A good influence

Jeneen Phillips

Photo By Larry Dalton

Every Friday and Saturday night, Jeneen Phillips waits for the phone to ring. She’s never disappointed. As the public relations and outreach program director for the Designated Drivers Association (DDA), the mother of two (shown above, right, with volunteer coordinator Stephanie Bridges) spends weekends and holidays working as a dispatcher for the nonprofit organization’s hotline. Since St. Patrick’s Day 2001, the group has provided more than 8,650 Sacramentans who’ve had too much to drink with a safe means for getting themselves—and some 4,100 vehicles—home. Potential drunken drivers call dispatchers like Phillips, who send a pair of volunteers to the club, event or residence from which the call came. One volunteer chauffeurs the impaired driver home in their own car while a second follows in a separate vehicle. When they’re not escorting folks home, some volunteers mingle at local bars, passing out cards with the DDA hotline and informing club-goers about the free ride service. Volunteers and staff also participate in a number of education programs to prevent drunken-driving deaths. To become a volunteer, make a donation or find a list of participating bars, visit www.designateddrivers.net. To reach the hotline, call (916) 335-5555.

What is the main focus of the program?

Our main focus is driving intoxicated people home on weekends—on Fridays and Saturdays—from 10 p.m. until 2 a.m. We actually don’t stop driving until about 3:30 or 4, but we take our last call at 2 o’clock. But recently, we’ve expanded our program to include education, prevention. We do victims’ speeches. We work with the youth. We go to high schools; we do presentations, driver’s ed classes, victim-impact panels. So, we really expanded in October to do more than just driving people home.

Are there certain bars you work with, or can anyone call for a ride?

[We have] sponsored participants, which means they go to the top of our priority list on calls. And if it’s from a non-sponsoring bar or club, or people have called from private residences, then we will go, but we have to take our sponsored participants first. Then, when we have a first-available, we’ll go pick anyone up. We’ll go as far as Lincoln. We’ve gone to Placerville. We’ve gone to Davis, Woodland, Folsom.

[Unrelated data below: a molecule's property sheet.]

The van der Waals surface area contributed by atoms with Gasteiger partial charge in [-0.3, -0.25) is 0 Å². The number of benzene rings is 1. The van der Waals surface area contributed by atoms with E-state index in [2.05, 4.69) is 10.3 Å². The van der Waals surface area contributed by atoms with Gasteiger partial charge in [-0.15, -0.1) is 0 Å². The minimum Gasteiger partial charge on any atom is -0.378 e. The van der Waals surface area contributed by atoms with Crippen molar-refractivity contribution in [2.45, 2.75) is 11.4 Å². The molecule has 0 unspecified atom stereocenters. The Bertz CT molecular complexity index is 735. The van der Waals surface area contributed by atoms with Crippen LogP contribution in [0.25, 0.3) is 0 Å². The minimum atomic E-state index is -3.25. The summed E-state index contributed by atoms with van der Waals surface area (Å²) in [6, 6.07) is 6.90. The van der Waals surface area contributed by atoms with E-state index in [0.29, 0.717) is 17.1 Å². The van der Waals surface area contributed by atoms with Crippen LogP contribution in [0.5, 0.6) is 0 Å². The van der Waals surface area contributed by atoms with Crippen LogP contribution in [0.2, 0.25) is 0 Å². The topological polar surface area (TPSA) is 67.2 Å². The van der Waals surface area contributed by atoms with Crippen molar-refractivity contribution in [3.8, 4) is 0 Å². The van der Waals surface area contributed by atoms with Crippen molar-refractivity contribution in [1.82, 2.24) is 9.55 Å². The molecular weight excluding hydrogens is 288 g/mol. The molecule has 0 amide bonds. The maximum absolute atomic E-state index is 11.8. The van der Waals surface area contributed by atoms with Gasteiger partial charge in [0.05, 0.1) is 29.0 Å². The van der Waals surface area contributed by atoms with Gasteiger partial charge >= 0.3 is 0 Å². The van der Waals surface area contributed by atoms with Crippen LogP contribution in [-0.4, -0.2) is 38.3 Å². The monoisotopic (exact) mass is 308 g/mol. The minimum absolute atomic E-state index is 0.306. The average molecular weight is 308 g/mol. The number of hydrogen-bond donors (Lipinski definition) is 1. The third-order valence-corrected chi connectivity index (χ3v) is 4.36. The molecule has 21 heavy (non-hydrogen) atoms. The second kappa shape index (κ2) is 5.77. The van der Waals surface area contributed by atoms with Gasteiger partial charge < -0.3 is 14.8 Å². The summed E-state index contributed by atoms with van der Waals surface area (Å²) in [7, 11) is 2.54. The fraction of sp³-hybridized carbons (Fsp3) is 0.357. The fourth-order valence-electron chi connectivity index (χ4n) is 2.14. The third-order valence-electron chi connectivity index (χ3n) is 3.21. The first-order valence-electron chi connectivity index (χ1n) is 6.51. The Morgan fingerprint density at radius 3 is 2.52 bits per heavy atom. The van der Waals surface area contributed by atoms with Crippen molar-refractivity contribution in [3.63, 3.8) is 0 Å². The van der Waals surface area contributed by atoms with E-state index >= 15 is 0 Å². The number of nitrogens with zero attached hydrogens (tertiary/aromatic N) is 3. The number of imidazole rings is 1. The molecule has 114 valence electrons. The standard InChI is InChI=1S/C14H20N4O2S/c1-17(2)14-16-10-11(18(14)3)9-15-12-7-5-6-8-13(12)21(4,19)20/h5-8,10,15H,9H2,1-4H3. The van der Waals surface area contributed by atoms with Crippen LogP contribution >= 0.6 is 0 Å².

What takes place when someone calls you?

We find out where they’re at, how many passengers they have, what kind of car they have—whether it’s a stick or an automatic, because some of our drivers aren’t comfortable with a stick. We find out where they’re going to, so we can give our drivers an idea. After the call comes in, the person who’s working dispatch will call the team assigned to that area or someone close by.

The drivers work in pairs?

It’s usually a male-and-female team. When they get to the location, if it’s females that are intoxicated, then we have the female driver get in their car and drive them home, and the male will follow. And vice versa. If it’s a bunch of guys, we don’t want to put a female in there. So, we try to get as much information as we can so our drivers are prepared when they get there.

What is the process for becoming a driver?

We do a background check. They have to go and get fingerprinted. We run their driver’s license and make sure it’s valid. So, we know who it is we’re putting out there in the community. … We have had a problem in the last few weeks with an ex-volunteer who was kind of disgruntled when he was asked to leave. He has started up his own designated-drivers [group], but we want to make sure the community does not get that confused with us. He’s been using kind of impostor badges. All our volunteers have to wear a badge so that [people] know that it’s us. The badges that our drivers will wear, they have—Molly Slayter, who is our program director—her signature on the back.

What is the demeanor of the people you pick up?

Funny and friendly. … A couple of weeks ago, we had some military people that used the service, and they were going up to Lincoln. They were stationed out of Beale [Air Force Base]. They told our driver, “Do you realize you just saved six military careers?” That was an awesome compliment.

What motivates you?

My niece Katie was killed by a drunk driver when she was 4. I do this for Katie. That’s my thing. [Prompted by Slayter, Phillips continues.] I was hit at the age of 16 head-on by a drunk driver at 82, 83 miles per hour. I spent the next two years in the hospital. They told my parents I would never live. They told them I’d be brain-damaged, I’d never walk, I’d never have kids. But I’m a pain in the butt, and I’m stubborn, and I want things done my way.